How to deal with too tall potato growth is the question?
Hilling technique is a mechanism and treatment strategy that is opted by many potential gardeners to deal with overgrown potato plants.
Hilling technique requires the gardeners to engage in constant piling up of soil from the foundational point, as and when the plant grows.
As you pile up the excess from the base of the plant, you will notice that this soil supports the plant in a way that it stops it from stooping low and falling over.
Piling does not only support your potato plant as it falls over, it also effectively acts to protect your green plant growth from excess and direct sunlight and the toxins that are present in the environment.
Another effective technique that is usually trusted by many when growing tomato plants is staking them. Staking involves the use of stakes that stand erect with the growth of a plant to support it from bending and falling over.
Staking also works wonders with potato plants and is comparatively easier to practice than hilling. You can start by staking each potato plant and providing it with a sturdy support.
A word of caution for staking is to never tie the plants and stakes too tight. It can hurt the plants, restrict their growth, and even kill them. Additionally, it is advised to keep your potato plants at a distance of 6 inches if you are installing stakes.
Also Read: Can You Plant Potatoes that Have Sprouted
Too extreme temperatures can negatively impact the growth of your potato plants, thus leading to them falling over. Experts say that this is a common problem when the plants are potted in containers.
Potatoes grow best when they are kept at temperatures ranging from 16 to 21 degrees celsius, which is 60 to 70 F. Potatoes are very particular about the temperatures they grow in, it is best not to interfere or meddle with their preferences.
Potato plants do not form or refrain from growing further if the soil temperature moves from 70 to 80 degrees Fahrenheit. For reasons like these, it is advised to plant potatoes in the middle of each season. Neither in the beginning, nor at the end.
Potato plants also act as forgiving partners if you plant them at light spring frost. However, do not let the frost turn into snow. It is also advised to let the frost go from the soil before you plant potato tubers in them.
If you do not seem to reason with the weather of your surroundings, you can try and protect your potato plant growth by neatly covering them up in row covers. Wrap them in a way that the plants do not prune out.
Row covers ensure that your plant receives adequate protection in the face of extreme temperature ranges.
Inappropriate watering conditions
Not frost and neither tall plants, then what is it? Have you tried considering the way you water your potato plants? If not, now is the time!
Watering potato plants inappropriately is not something that these plants expect. They are very particular in their watering needs and often backfire if not handled nicely.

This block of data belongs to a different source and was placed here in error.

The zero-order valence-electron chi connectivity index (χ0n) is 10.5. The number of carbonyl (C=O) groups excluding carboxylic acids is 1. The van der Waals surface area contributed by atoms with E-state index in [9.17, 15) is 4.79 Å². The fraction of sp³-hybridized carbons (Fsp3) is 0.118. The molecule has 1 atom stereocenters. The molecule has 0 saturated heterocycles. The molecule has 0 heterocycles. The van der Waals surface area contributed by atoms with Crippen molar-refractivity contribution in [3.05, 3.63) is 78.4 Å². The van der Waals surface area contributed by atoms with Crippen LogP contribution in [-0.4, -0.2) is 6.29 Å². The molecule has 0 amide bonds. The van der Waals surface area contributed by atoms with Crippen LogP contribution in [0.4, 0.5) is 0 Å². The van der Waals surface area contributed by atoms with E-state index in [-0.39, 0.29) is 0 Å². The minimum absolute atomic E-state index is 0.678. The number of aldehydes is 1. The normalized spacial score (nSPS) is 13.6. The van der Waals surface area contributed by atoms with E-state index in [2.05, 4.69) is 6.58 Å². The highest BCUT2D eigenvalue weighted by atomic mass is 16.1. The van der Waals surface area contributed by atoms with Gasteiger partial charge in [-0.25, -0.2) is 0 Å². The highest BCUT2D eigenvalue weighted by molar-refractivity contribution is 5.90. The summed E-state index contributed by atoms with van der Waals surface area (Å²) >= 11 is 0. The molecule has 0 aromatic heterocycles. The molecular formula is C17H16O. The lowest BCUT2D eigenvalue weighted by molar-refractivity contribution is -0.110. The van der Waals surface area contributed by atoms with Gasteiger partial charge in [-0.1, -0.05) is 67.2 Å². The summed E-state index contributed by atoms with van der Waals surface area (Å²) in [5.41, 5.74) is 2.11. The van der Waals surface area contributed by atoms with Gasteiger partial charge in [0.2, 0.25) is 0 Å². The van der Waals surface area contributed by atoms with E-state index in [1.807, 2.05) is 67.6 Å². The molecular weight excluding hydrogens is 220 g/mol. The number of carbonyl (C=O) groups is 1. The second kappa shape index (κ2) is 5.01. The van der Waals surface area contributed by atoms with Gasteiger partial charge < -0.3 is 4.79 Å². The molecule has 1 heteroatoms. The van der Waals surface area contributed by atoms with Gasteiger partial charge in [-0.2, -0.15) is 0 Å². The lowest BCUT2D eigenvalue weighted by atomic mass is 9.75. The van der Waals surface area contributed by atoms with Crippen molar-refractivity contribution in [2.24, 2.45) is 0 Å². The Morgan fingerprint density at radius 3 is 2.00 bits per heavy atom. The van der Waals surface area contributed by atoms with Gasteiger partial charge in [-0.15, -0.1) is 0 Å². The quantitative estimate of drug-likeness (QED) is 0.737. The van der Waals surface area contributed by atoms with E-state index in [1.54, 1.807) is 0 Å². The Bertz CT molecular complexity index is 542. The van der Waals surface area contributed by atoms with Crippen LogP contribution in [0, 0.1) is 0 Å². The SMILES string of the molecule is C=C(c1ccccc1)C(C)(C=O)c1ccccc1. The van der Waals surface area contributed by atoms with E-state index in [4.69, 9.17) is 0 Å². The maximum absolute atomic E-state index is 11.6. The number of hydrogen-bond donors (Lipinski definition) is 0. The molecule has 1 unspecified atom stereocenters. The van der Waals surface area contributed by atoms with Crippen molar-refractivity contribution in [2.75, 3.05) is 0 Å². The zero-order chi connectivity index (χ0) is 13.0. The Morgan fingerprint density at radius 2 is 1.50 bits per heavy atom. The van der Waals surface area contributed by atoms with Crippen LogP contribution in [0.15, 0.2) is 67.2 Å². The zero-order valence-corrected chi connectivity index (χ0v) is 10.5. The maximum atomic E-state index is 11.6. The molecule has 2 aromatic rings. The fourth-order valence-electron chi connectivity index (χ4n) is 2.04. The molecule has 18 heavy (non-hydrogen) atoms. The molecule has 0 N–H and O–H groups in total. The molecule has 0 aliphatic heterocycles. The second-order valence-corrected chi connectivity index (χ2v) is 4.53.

Improper watering techniques, bad quality water, overwatering, or underwatering are all some of the inappropriate watering conditions that we put our potato plants through.
Overwatering potato plants leads to waterlogging in the soil of the plant. This restricts the soil from getting enough oxygen. As a result, plants start to fall off.
Also Read: How Often to Water Potato Plants?
Root rotting is the most common problem that arises due to inadequate watering conditions of the plant. When the roots rot, the foundation of your plant gets disturbed. Therefore, it becomes difficult for them to hold the entire plant straight. Thus, falling over of plants.
If you witness the edges of your leaves folding or getting brown without any reason? Chances are that you might be underwatering your potato plant. This is an early indication that tells you to start taking the hydration needs of the plant more seriously.
How to know when to water your potato plants? Here is what you can do!
Take the finger test. Insert your finger in the soil and feel if the soil is wet or arid. You’ll know the texture once you do so. Next, if the soil seems to be doing fine or is wet, do not water it for another week.
However, if the soil is arid and has cracks, start watering your plant steadily. Do not overwhelm your plant by watering it too much.
Additionally, keep your potato plant moist throughout the scorching heat summer days. They require maximum water. You can use a sprinkler to do so.
Water your plants before noon. This ensures that your plant gets dry before the night. If they do not, use a dehumidifier to do so. Keeping plants wet during nightfall makes them vulnerable to fungal infections.
As panicky as the situation of growing potato plants sounds, with the right understanding of how things work, you can actually create the most wholesome experience for yourself!
The aforementioned causes and tips would help you achieve the right understanding of what your potato plants expect from you.
Remember that falling over of potato plants does not mean the end of life for your plant, and with the right set of equipment, you can work to revive them in no time.